Photo by Elaine Harvey
As the red class of ’16 celebrated through Senior Week—taking in a ballgame at Fenway or going on a brewery tour—Loren Lock ’16 and six other seniors were working up a hard sweat. As their classmates marched across the commencement stage, Lock and her teammates were 3,000 miles away, reaching for oars instead of diplomas.
“Honestly, I would have been profoundly disappointed to have attended commencement,” says Lock. To the veteran rower, it would have meant that the Blue Crew had not had a successful season. But there they were in Gold River, Calif., on graduation day—preparing to represent Wellesley for the seventh year in a row at the NCAA Division III Women’s Rowing National Championships.
Within hours, Lock’s Varsity Eight boat and Wellesley’s Second Varsity Eight had won both of their heats, defeating Bates, the 2015 national champion, and Williams, a longtime rival, to advance to the Grand Finals in both events. The next day, thanks to a gold medal finish for the Varsity Eight and a silver for the Second Varsity Eight, the team became the first in Wellesley history to clinch an NCAA national championship. They were also the first team in history from a women’s college to win a national rowing title.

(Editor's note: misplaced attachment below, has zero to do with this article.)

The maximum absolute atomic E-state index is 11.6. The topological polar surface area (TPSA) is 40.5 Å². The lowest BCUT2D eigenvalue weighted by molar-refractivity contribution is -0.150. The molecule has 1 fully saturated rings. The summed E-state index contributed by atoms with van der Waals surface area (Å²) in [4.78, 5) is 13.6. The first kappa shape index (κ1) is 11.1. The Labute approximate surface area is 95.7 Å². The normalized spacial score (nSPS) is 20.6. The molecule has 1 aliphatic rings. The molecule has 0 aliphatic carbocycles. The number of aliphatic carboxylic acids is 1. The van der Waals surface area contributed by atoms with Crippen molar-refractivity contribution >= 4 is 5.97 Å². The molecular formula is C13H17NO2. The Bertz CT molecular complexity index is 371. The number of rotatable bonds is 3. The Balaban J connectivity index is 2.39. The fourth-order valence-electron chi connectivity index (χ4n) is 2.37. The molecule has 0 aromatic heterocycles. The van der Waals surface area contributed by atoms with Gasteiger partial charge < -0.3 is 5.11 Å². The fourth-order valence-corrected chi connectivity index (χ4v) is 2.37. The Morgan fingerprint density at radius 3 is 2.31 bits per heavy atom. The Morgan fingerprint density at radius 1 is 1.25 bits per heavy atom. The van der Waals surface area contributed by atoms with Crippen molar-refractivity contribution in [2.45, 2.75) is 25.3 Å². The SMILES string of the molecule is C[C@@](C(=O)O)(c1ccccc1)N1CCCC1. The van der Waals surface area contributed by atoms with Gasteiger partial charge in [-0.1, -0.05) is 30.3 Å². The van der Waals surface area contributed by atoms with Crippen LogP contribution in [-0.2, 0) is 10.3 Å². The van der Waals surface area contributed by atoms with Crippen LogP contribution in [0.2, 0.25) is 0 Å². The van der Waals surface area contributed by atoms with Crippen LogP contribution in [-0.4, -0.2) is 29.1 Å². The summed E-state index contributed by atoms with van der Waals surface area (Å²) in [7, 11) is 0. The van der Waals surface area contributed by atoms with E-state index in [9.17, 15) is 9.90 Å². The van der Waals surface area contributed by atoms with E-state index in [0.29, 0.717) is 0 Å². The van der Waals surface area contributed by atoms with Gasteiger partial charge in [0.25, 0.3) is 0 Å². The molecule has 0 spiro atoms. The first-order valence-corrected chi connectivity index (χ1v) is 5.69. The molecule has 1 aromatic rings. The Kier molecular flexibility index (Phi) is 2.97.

‘I have loved watching them become the tremendous young women they are, have loved watching them lead their team, strive for excellence in all areas, and then actually reach the pinnacle of DIII rowing. What a legacy.’
Co-captains Meg Roberts ’16 and Olivia Thayer ’16 attribute the squad’s success to their attitude—acknowledging that they had what it took to win a championship. “Once the whole team was on board,” they say, “we could tackle every single day, and every single workout, by recommitting ourselves to the big goals we had set.”
They also point to a positive and supportive team culture. “One of our tenets this year was ‘uplift a teammate,’” they say, which might take the form of a fist bump during a tough erg workout or hugs shared after a close seat-race. Lock notes that selflessness was a hallmark of the group. “We are exceedingly competitive with each other,” she says, “but every person on this team is willing to cede her seat to someone who can make the boat move faster than she can.”
Along with the championship trophies, the seniors came home with “Scholar Athlete” commencement stoles, commencement programs, diploma cases, red roses, and photos from the athletics department—all given to them in a special graduation ceremony organized by head coach Tessa Spillane and assistant coaches Seth Hussey and Hannah Woodruff ’11. More than 80 parents and friends attended.
Lock says she has no regrets about missing the end-of-year festivities. “I spent my final weeks at Wellesley with many of my closest friends practicing for and competing at a national championship for a sport that I absolutely love,” she says. “There wasn’t another way I would have rather ended my Wellesley career.”